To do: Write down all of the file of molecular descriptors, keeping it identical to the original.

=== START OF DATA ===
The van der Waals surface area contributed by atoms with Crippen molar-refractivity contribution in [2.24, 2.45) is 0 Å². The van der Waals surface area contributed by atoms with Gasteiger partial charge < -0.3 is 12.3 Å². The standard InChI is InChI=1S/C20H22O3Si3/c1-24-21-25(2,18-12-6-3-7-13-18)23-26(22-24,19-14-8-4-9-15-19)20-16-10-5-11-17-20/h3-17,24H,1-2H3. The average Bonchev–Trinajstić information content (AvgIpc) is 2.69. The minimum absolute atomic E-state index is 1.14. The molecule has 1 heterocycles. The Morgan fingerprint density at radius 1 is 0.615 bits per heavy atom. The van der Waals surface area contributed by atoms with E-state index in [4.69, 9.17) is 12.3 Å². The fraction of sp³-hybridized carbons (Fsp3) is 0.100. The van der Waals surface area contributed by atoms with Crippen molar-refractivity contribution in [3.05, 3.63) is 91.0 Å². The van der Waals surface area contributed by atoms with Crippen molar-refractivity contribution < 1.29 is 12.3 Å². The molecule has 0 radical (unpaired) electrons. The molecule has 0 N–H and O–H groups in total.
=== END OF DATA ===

The van der Waals surface area contributed by atoms with Crippen molar-refractivity contribution in [2.24, 2.45) is 0 Å². The van der Waals surface area contributed by atoms with Gasteiger partial charge < -0.3 is 12.3 Å². The standard InChI is InChI=1S/C20H22O3Si3/c1-24-21-25(2,18-12-6-3-7-13-18)23-26(22-24,19-14-8-4-9-15-19)20-16-10-5-11-17-20/h3-17,24H,1-2H3. The average Bonchev–Trinajstić information content (AvgIpc) is 2.69. The minimum absolute atomic E-state index is 1.14. The molecule has 1 heterocycles. The Morgan fingerprint density at radius 1 is 0.615 bits per heavy atom. The van der Waals surface area contributed by atoms with E-state index in [4.69, 9.17) is 12.3 Å². The fraction of sp³-hybridized carbons (Fsp3) is 0.100. The van der Waals surface area contributed by atoms with Crippen molar-refractivity contribution in [3.05, 3.63) is 91.0 Å². The van der Waals surface area contributed by atoms with Crippen molar-refractivity contribution < 1.29 is 12.3 Å². The molecule has 0 radical (unpaired) electrons. The molecule has 0 N–H and O–H groups in total.